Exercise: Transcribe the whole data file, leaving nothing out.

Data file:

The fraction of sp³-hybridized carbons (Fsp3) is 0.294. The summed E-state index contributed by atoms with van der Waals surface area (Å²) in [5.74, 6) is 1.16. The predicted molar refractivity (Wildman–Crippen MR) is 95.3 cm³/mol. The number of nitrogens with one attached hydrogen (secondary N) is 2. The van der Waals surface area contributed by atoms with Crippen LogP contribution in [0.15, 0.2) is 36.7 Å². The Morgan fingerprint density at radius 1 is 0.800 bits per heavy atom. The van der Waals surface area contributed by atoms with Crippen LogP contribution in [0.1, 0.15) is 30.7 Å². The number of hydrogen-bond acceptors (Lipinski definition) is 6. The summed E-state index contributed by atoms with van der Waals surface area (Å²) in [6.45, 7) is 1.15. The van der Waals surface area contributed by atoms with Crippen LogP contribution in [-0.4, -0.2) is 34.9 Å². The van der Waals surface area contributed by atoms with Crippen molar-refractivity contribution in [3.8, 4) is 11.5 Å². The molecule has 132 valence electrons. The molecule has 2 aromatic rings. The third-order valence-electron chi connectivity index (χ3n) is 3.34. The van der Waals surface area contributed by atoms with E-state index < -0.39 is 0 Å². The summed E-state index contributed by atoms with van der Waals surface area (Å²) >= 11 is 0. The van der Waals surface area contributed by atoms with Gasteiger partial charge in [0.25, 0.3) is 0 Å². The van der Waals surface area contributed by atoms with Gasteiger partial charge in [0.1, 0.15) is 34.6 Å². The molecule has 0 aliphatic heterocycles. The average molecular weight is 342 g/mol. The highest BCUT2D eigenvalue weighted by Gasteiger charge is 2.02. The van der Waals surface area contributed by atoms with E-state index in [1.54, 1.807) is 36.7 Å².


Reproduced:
The fraction of sp³-hybridized carbons (Fsp3) is 0.294. The summed E-state index contributed by atoms with van der Waals surface area (Å²) in [5.74, 6) is 1.16. The predicted molar refractivity (Wildman–Crippen MR) is 95.3 cm³/mol. The number of nitrogens with one attached hydrogen (secondary N) is 2. The van der Waals surface area contributed by atoms with Crippen LogP contribution in [0.15, 0.2) is 36.7 Å². The Morgan fingerprint density at radius 1 is 0.800 bits per heavy atom. The van der Waals surface area contributed by atoms with Crippen LogP contribution in [0.1, 0.15) is 30.7 Å². The number of hydrogen-bond acceptors (Lipinski definition) is 6. The summed E-state index contributed by atoms with van der Waals surface area (Å²) in [6.45, 7) is 1.15. The van der Waals surface area contributed by atoms with Crippen LogP contribution in [-0.4, -0.2) is 34.9 Å². The van der Waals surface area contributed by atoms with Crippen molar-refractivity contribution in [3.8, 4) is 11.5 Å². The molecule has 132 valence electrons. The molecule has 2 aromatic rings. The third-order valence-electron chi connectivity index (χ3n) is 3.34. The van der Waals surface area contributed by atoms with E-state index < -0.39 is 0 Å². The summed E-state index contributed by atoms with van der Waals surface area (Å²) >= 11 is 0. The van der Waals surface area contributed by atoms with Gasteiger partial charge in [0.25, 0.3) is 0 Å². The van der Waals surface area contributed by atoms with Gasteiger partial charge in [0.1, 0.15) is 34.6 Å². The molecule has 0 aliphatic heterocycles. The average molecular weight is 342 g/mol. The highest BCUT2D eigenvalue weighted by Gasteiger charge is 2.02. The van der Waals surface area contributed by atoms with E-state index in [1.54, 1.807) is 36.7 Å².